Finnish start-up nauticAi and Inmarsat, global provider of mobile satellite communications, have signed an agreement for nauticAi to join the fast-growing group of certified application providers to provide a dedicated application for Inmarsat’s Fleet Data service.
Developed by Inmarsat and Danelec Marine, and made commercially available earlier this year, Fleet Data collects data from onboard sensors, pre-processes that data, and uploads it to a central cloud-based database, equipped with a dashboard and an Application Programming Interface (API).
nauticAi will use the Fleet Data API to provide their Bridge Operations Quality Assurance BOQA-solution – a methodology adopted from the flight industry – as a simple way to proactively utilise VDR data and to automate and standardise Operational Quality Assurance across fleets of ships.
“Working with Fleet Data is great, since it removes the hassle of visiting ships and building expensive interfaces to the Voyage Data Recorder (VDR) and other ship systems. For us this is a true enabler and we can leverage our own expertise in creating highly visual and affordable analytic solutions in the cloud. For our customers it is even better, since it means that they can now easily and securely implement BOQA in their own operations with a simple and modest monthly subscription,” says Capt. Henrik Ramm-Schmidt, CEO and founder of nauticAi.
The BOQA-methodology (Bridge Operations Quality Assurance) is inspired by its equivalent in the flight industry, and it was first introduced to maritime operations by the large cruise liners Royal Caribbean and Carnival some years ago. The need was to have a safety-solution which can provide a 24/7 continuous monitoring of sensor data and alarms, and to raise alerts if defined operational limits were deviated from. BOQA is also a way to proactively use the ships’ VDR data, as outlined by the Oil Companies International Marine Forum (OCIMF) in 2013.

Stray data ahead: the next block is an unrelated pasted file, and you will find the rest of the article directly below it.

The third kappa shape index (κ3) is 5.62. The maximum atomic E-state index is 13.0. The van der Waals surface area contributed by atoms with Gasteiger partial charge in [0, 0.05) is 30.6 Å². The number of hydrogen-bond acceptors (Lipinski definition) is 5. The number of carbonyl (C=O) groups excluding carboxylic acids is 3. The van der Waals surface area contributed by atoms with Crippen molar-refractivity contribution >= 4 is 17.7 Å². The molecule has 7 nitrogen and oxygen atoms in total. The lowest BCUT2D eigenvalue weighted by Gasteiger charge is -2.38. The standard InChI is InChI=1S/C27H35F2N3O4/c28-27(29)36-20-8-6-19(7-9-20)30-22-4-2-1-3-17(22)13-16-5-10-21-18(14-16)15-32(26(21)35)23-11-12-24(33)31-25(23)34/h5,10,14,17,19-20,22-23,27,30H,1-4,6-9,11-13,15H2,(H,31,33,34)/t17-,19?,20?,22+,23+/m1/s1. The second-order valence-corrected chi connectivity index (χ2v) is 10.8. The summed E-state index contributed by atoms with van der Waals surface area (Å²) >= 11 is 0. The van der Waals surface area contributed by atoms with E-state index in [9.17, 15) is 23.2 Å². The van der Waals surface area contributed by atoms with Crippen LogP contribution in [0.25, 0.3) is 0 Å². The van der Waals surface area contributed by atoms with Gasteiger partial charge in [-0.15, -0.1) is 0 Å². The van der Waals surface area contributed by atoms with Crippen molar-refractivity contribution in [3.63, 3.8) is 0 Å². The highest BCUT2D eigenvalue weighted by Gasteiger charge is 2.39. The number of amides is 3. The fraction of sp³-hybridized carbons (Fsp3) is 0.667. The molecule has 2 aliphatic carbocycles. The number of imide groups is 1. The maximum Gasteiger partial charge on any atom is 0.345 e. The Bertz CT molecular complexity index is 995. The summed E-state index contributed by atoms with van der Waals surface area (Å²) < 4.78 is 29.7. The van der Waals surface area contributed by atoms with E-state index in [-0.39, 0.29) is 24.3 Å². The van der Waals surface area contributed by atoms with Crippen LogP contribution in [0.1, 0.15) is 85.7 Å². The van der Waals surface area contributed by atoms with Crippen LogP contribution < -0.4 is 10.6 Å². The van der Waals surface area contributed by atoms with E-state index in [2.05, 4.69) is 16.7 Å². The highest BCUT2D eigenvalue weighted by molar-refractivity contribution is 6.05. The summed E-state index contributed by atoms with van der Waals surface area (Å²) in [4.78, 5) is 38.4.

BOQA is essentially an automated event tracker, which uses various rules and artificial intelligence techniques to detect anomalies and deviations in operational behaviour. Some of the key event types include route plan deviations, heavy weather, heavy motions, sudden stops at sea, under keel clearance, excessive rudder movement, black-outs and crash stops. New event types, such as close encounter detection, minimum CPA and TSS-violations are constantly in development.
“We are delighted to be working with an innovative start-up such as nauticAi,” says Marco Cristoforo Camporeale, Head of Digital Solutions, Inmarsat Maritime. “Safety at sea is part of our DNA and this partnership will help standardise the data collection of safety operational data and ultimately reduce incidents at sea and make ships safer.”
“It will allow ship operators and managers to implement their own BOQA systems, through the nauticAi application on Fleet Data and via a secure platform that is fully scalable, fleet-wide and now commercially available on both Fleet Xpress and FleetBroadband,” adds Camporeale.
With the help of Fleet Data API, nauticAi can now take BOQA to a new level, by introducing ship performance and VDR alarms into the mix. This allows for new types of intelligent monitoring, including for example Charter party-compliance checks and alarm data trend analysis across a large fleet of ships. The goal with BOQA is to improve operational quality, increase safety and reduce fuel consumption.